(Image courtesy of Google)
Greencastle Fire Department crews responded to the first call, to the Putnam County Courthouse, at 9:11 a.m., and the onslaught began. For the next 80 minutes, they responded to 11 calls of a natural gas odor on Washington, Locust, Seminary, Bloomington, College and Hanna streets.
"It was called in as natural gas," GFD Capt. Bill Miller said. "There's a smell that they put into the gas so we can smell it. You can't actually smell methane, so they put mercaptan into this gas as a safety measure."
At each call, the same script played out -- the odor was gone and no source was found.
"We chased a smell from the courthouse square, down to City Hall, clear up Hanna, across Olive and up into the Peeler Art Center and the Olin Science Building," Miller said.
Approximately 20 responders from GFD and Vectren Energy Delivery eventually tracked the odor to the Peeler parking lot.
Specifically, the smell seemed to center on one car, belonging to a DePauw student who had driven to Greencastle from northern Indiana Monday morning.
"This young man had been driving for the last two hours and basically some parts and pieces under the hood had gotten hot," Miller said.
Once firefighters were able to retrace the times and locations of the "natural gas" calls, they could figure out the student's route into town.
"We chased this car's whole route into Greencastle," Miller said. "He came down U.S. 231 North, into the square. He turned at the Clark station, went right up Locust Street to Olive Street, turned and went down Olive Street (across Indiana Street) and parked his car. We followed that same route by people calling in an odor."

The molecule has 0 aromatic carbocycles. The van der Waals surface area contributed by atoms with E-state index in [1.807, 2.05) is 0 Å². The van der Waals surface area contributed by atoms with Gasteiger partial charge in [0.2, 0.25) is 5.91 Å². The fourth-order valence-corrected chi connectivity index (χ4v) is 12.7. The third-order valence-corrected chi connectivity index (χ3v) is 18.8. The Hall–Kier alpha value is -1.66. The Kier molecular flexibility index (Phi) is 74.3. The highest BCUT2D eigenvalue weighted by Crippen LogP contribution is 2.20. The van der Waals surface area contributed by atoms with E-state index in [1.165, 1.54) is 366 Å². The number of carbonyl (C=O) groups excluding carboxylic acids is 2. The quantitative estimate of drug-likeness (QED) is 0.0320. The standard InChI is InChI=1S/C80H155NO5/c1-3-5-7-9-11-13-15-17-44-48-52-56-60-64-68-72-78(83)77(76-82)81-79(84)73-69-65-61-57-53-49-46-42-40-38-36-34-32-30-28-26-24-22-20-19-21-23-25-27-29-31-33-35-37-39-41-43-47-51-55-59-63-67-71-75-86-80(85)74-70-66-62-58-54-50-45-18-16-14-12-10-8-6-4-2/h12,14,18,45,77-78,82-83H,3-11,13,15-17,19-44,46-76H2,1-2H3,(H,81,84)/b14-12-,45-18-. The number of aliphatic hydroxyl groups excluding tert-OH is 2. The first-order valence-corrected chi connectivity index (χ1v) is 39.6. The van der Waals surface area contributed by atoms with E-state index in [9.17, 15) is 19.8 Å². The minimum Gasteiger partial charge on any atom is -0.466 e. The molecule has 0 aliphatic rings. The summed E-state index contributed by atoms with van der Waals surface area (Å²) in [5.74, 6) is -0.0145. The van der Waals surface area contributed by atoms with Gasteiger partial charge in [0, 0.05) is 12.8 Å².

Even with the source located, it was hard to believe the odor -- which smelled to everyone like the mercaptan in natural gas -- was coming from a motor vehicle.
"It was just too hard to believe that this car was packing such an odor," Miller said.
Officials even had the young man move his car across the parking lot.
"We had him actually move the car from one end of the parking lot to the other. We thought, maybe the vehicle was sitting on the leak in the parking lot," Miller said.
Vectren crews drilled to find a leak where the car had been, but the smell had already moved across the parking lot with the car.
Miller said he did not want to speculate on the exact cause of the odor, but that a combination of smells coming from the hot car likely caused the problem.
"It came down to a very strong odor being given off by the vehicle," he said. "There were parts of this car that were getting overheated and it was mistaken for the odor of natural gas."
He added that the problem was exacerbated by Monday morning's weather conditions -- little to no wind and a low, heavy cloud ceiling.
"There was only a 4 mph breeze out of the southwest, so air wasn't really moving. And there was a really low and heavy ceiling," Miller said.
As for the student and his car, Miller's layman opinion is it may be time for some professional assistance.
"He's probably going to be taking it to a mechanic to see what he thinks," the firefighter said with a laugh.